Complications of Acute
In most patients (85-90%) with mild acute pancreatitis,
the disease is self-limited and subsides spontaneously,
usually within 3-7 days.
However, a conservative (non-invasive) approach is
indicated(1) analgesics for pain, (2) IV fluids and
colloids to maintain normal intravascular volume, and
(3) no oral alimentation.
A brief period of fasting may be sensible mainly in
patients who are nauseated or in pain.
Markers of severity within 24 hours are
Admit the patient to ICU, Give Analgesic drugs and Aggressive
Oxygen masks may be applied and Invasive monitoring of vital
signs, central venous pressure, urine output and blood gases
should be carried out.
Frequent monitoring of haematological and biochemical
Nasogastric drainage, it is not essential but may be of value in
patients with vomiting.
Antibiotic prophylaxis can be considered (imipenem,
cefuroxime). The overall rate of infected necrosis is
CT scan(contrast enhanced) essential if organ failure,
clinical deterioration or signs of sepsis develop. Its
severity can be judged by Balthazar scoring system.
ERCP within 36-72 hours for severe gallstone
pancreatitis or signs of cholangitis.
Supportive therapy for organ failure if it develops
(inotropes, ventilatory support, haemofiltration, etc.)
If nutritional support is required, consider enteral
(nasogastric) feeding instead of TPN.
Usually develops after the first week.
A CT scan should be performed where clinical resolution
does not take place and signs of of sepsis develop.
These complications carry a significant burden of
Pancreatic necrosis is a Diffuse or focal area of non-viable
parenchyma in the pancreas and can be identified by an
absence of contrast enhancement on CT.
These are sterile to begin with, but can become subsequently
infected, probably due to translocation of gut bacteria.
Infected necrosis is associated with a mortality rate of up to
If the pancreatic fluid aspirate is purulent, percutaneous
drainage of the infected fluid should be carried out. The tube
drain inserted should have the widest bore possible.
If the area involved is the head of pancreas midline laprotomy
should be carried out. The duodenocolic and gastrocolic
ligaments should be divided and the lesser sac opened.
Thorough debridement of the dead tissue around the
pancreas should be carried out.
If the body and tail of the gland are primarily involved, a
retroperitoneal approach though a left flank incision may be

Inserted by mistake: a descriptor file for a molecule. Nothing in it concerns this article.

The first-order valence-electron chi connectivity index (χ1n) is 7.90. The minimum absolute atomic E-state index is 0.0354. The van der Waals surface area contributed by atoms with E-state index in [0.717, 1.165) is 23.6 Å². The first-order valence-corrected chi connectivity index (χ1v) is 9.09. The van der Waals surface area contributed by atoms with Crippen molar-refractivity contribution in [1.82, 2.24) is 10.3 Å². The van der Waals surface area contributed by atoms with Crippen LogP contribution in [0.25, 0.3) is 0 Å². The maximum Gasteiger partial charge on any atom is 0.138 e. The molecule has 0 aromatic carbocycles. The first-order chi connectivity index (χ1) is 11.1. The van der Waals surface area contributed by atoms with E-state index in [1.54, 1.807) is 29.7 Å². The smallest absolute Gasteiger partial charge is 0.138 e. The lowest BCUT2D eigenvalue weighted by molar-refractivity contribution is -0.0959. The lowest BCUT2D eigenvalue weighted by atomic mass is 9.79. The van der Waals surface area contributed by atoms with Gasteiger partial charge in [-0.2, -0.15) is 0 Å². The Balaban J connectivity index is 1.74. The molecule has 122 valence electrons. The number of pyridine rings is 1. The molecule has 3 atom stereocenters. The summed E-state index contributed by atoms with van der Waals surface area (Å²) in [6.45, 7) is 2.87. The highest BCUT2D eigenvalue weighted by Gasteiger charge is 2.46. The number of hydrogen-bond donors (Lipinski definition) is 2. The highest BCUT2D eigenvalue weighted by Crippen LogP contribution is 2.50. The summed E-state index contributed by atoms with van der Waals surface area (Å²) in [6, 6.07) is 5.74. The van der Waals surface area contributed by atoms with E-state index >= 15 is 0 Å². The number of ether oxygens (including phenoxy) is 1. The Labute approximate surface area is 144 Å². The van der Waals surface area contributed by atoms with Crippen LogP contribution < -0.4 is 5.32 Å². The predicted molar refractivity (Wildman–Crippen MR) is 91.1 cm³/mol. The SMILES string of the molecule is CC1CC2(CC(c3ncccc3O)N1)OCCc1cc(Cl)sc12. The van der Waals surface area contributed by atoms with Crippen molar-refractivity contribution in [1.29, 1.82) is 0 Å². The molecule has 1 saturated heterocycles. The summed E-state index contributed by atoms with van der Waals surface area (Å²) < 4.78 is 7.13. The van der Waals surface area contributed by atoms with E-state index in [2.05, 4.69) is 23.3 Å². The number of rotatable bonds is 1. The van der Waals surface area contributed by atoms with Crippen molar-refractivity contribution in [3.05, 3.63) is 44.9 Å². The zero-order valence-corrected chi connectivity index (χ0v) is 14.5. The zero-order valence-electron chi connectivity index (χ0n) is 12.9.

Laproscopy- A rigid laparoscope is inserted into the
peripancreatic area through a retroperitoneal approach, and
vigorous irrigation and suction is combined with a gradual
nibbling away of the necrotic debris.
This is a circumscribed collection of pus, and may be an
acute fluid collection or a pseudocyst that has become
infected. Percutaneous drainage with the widest
possible drains should be done
Pancreatic Ascites is a chronic, generalised, peritoneal,
enzyme-rich effusion usually associated with pancreatic
duct disruption. Paracentesis will reveal turbid fluid with
a high amylase level.
Pancreatic effusion is an encapsulated collection of fluid
in the pleural cavity. Concomitant pancreatic ascites may
be present, or there may be a communication with an
Bleeding may occur into the gut, into the
retroperitoneum or into the peritoneal cavity. Possible
causes include bleeding into a pseudocyst cavity, or
diffuse bleeding from a large raw surface.
A pseudocyst is a extra pancreatic collection of amylase-rich
fluid enclosed in a wall of fibrous or granulation tissue.
Disruption of Pancreatic ductal system is common, however
the course may vary from spontaneous healing to tense
Cause – 90% pancreatitis
They are often single but, occasionally, patients will develop
A pseudocyst is usually identified on ultrasound or a CT scan.
It is important to differentiate a pseudocyst from an acute
fluid collection or an abscess and a cystic neoplasm.
Distinguishing a pseudocyst from a cystic
Appearance on CT and ultrasound
FNA of fluid, preferably under EUS guidance and
Cytology typically reveals inflammatory cells in
CEA (high level in mucinous tumours .400ng/ml)
Amylase (level usually high in pseudocysts, but
occasionally in tumours)
Rupture(prime cause of death)
into the gut
into the peritoneum
Obstructive jaundice from
Erosion into a vessel Haemorrhage into the cyst
Haemoperitoneum ( A triad of
findings-inc size of mass,
localized bruise over mass and
a sudden dec in Hb and
Hematocrit without external
Pseudocysts that are thick-walled or large (over 6 cm in
diameter), have lasted for a long time (over 12 weeks) are
less likely to resolve spontaneously.
1. Percutaneous drainage to the exterior under radiological
guidance should be avoided. It carries a very high likelihood
2. Endoscopic drainage usually involves puncture of the cyst
through the stomach or duodenal wall under EUS guidance,
and placement of a tube drain with one end in the cyst
cavity and the other end in the gastric lumen.
3. Surgical drainage involves internally draining the cyst into
the gastric or jejunal lumen. Pseudocysts that have
developed complications are best managed surgically.